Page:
Britain’s beleaguered banks were preparing last night to accept a new bail-out as government officials put the finishing touches to a plan designed to kick-start lending to homeowners and businesses.
Alistair Darling, chancellor, summoned bank executives to the Treasury to outline the plan that will see the government insure banks against potential losses on risky loans in return for payment in cash or shares.
Banks that take up the voluntary scheme will also have to make firm commitments to increase lending to credit-starved consumers and companies.
Amid fears about a public backlash against billions more pounds of taxpayers’ money being committed to help the financial sector, ministers are expected to express their anger and frustration at the banks’ reluctance to increase lending following the £400bn bail-out last October.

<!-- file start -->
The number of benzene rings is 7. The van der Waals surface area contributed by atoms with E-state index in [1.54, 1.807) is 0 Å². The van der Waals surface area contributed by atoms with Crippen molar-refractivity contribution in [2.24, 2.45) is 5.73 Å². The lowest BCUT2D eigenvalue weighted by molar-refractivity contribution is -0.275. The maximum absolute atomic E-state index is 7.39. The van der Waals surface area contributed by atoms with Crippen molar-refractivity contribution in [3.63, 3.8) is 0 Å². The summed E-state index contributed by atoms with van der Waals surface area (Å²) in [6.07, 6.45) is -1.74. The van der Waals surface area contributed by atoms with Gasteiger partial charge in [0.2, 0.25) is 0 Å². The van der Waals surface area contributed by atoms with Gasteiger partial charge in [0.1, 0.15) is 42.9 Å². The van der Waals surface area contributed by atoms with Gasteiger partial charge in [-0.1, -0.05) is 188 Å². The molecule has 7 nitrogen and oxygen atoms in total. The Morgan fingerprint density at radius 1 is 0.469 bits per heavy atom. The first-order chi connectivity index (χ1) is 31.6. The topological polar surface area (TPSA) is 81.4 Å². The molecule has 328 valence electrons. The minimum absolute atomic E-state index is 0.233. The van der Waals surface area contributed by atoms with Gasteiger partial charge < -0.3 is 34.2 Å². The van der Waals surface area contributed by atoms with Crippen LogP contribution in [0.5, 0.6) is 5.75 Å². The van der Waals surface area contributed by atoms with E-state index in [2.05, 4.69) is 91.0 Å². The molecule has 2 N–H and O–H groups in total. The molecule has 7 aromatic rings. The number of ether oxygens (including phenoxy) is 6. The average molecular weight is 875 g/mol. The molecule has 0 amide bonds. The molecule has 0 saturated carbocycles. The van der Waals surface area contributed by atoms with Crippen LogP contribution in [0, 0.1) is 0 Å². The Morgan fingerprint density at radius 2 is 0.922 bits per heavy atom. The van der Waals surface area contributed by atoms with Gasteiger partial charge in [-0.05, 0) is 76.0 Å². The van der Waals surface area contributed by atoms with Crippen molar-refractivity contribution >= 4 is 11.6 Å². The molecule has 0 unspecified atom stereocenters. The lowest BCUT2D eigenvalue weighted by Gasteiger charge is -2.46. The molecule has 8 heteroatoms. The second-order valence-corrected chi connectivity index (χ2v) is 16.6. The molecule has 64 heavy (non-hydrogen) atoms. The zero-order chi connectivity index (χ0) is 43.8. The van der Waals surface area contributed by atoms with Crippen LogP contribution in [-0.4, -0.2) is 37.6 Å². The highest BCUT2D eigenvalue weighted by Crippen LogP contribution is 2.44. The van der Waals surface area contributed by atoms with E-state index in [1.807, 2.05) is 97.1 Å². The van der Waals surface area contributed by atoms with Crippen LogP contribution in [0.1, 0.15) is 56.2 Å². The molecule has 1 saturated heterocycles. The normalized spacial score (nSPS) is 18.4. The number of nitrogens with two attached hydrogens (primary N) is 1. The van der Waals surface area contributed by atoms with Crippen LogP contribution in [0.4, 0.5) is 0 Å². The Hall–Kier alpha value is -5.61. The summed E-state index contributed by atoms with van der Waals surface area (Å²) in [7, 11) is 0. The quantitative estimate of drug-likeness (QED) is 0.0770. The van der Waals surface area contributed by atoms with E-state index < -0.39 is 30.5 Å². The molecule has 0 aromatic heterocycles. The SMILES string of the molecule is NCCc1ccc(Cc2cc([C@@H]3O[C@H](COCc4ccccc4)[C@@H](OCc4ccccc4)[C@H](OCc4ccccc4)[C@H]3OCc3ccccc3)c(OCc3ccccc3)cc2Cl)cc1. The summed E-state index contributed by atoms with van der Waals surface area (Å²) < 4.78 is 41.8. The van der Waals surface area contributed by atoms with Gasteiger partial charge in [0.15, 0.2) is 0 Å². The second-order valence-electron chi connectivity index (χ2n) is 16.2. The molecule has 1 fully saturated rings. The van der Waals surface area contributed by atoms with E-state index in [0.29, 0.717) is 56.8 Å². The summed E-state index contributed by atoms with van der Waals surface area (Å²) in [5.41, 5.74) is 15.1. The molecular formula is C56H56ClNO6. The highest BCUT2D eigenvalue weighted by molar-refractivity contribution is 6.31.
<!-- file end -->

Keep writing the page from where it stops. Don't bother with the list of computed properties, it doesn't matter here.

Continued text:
As part of a series of measures, the government is also expected to announce it is converting £5bn of preference shares issued by Royal Bank of Scotland into ordinary shares, increasing the state’s shareholding in the bank from about 58 per cent to 70 per cent.
Lloyds Banking Group, which includes HBOS, is expected to decline a similar offer to convert £5.5bn of preference shares.
The new bail-out package, due to be unveiled before the markets open in London today, comes after an intense weekend of discussions involving Mr Darling, prime minister Gordon Brown, officials from the Bank of England and Financial Services Authority, and bank executives.
Financial Times, The Times